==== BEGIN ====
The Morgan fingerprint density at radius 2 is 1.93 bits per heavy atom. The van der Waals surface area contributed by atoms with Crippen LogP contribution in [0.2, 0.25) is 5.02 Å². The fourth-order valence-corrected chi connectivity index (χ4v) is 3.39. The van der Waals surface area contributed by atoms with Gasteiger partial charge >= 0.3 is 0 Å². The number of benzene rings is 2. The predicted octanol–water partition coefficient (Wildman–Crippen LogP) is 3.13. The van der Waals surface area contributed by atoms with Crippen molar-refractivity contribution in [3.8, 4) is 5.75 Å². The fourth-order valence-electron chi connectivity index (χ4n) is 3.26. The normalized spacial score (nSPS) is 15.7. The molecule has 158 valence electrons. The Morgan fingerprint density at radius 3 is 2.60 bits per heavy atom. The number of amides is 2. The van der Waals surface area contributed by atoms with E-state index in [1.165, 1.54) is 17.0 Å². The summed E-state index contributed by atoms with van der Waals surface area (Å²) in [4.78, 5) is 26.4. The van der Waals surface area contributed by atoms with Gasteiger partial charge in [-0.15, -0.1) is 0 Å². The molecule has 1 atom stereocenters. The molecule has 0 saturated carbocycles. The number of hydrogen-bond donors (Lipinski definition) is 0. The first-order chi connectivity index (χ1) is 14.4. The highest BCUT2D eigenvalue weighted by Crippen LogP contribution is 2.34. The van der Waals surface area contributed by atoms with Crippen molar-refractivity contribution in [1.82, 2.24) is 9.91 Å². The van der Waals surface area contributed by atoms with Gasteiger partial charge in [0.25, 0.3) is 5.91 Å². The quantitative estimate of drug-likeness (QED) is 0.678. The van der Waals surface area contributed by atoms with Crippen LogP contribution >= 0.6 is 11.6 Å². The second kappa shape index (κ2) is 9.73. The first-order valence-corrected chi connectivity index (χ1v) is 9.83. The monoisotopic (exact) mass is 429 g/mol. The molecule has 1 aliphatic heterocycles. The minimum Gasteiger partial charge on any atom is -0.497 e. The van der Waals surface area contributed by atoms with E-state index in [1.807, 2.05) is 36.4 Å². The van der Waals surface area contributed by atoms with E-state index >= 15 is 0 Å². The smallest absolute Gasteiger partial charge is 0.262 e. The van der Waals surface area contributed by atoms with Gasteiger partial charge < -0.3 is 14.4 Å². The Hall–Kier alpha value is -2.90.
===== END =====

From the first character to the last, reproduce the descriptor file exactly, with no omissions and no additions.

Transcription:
The Morgan fingerprint density at radius 2 is 1.93 bits per heavy atom. The van der Waals surface area contributed by atoms with Crippen LogP contribution in [0.2, 0.25) is 5.02 Å². The fourth-order valence-corrected chi connectivity index (χ4v) is 3.39. The van der Waals surface area contributed by atoms with Gasteiger partial charge >= 0.3 is 0 Å². The number of benzene rings is 2. The predicted octanol–water partition coefficient (Wildman–Crippen LogP) is 3.13. The van der Waals surface area contributed by atoms with Crippen molar-refractivity contribution in [3.8, 4) is 5.75 Å². The fourth-order valence-electron chi connectivity index (χ4n) is 3.26. The normalized spacial score (nSPS) is 15.7. The molecule has 158 valence electrons. The Morgan fingerprint density at radius 3 is 2.60 bits per heavy atom. The number of amides is 2. The van der Waals surface area contributed by atoms with E-state index in [1.165, 1.54) is 17.0 Å². The summed E-state index contributed by atoms with van der Waals surface area (Å²) in [4.78, 5) is 26.4. The van der Waals surface area contributed by atoms with Gasteiger partial charge in [-0.15, -0.1) is 0 Å². The molecule has 1 atom stereocenters. The molecule has 0 saturated carbocycles. The number of hydrogen-bond donors (Lipinski definition) is 0. The first-order chi connectivity index (χ1) is 14.4. The highest BCUT2D eigenvalue weighted by Crippen LogP contribution is 2.34. The van der Waals surface area contributed by atoms with Crippen molar-refractivity contribution in [1.82, 2.24) is 9.91 Å². The van der Waals surface area contributed by atoms with Gasteiger partial charge in [0.25, 0.3) is 5.91 Å². The quantitative estimate of drug-likeness (QED) is 0.678. The van der Waals surface area contributed by atoms with Crippen LogP contribution >= 0.6 is 11.6 Å². The second kappa shape index (κ2) is 9.73. The first-order valence-corrected chi connectivity index (χ1v) is 9.83. The monoisotopic (exact) mass is 429 g/mol. The molecule has 1 aliphatic heterocycles. The minimum Gasteiger partial charge on any atom is -0.497 e. The van der Waals surface area contributed by atoms with E-state index in [1.807, 2.05) is 36.4 Å². The van der Waals surface area contributed by atoms with E-state index >= 15 is 0 Å². The smallest absolute Gasteiger partial charge is 0.262 e. The van der Waals surface area contributed by atoms with Gasteiger partial charge < -0.3 is 14.4 Å². The Hall–Kier alpha value is -2.90.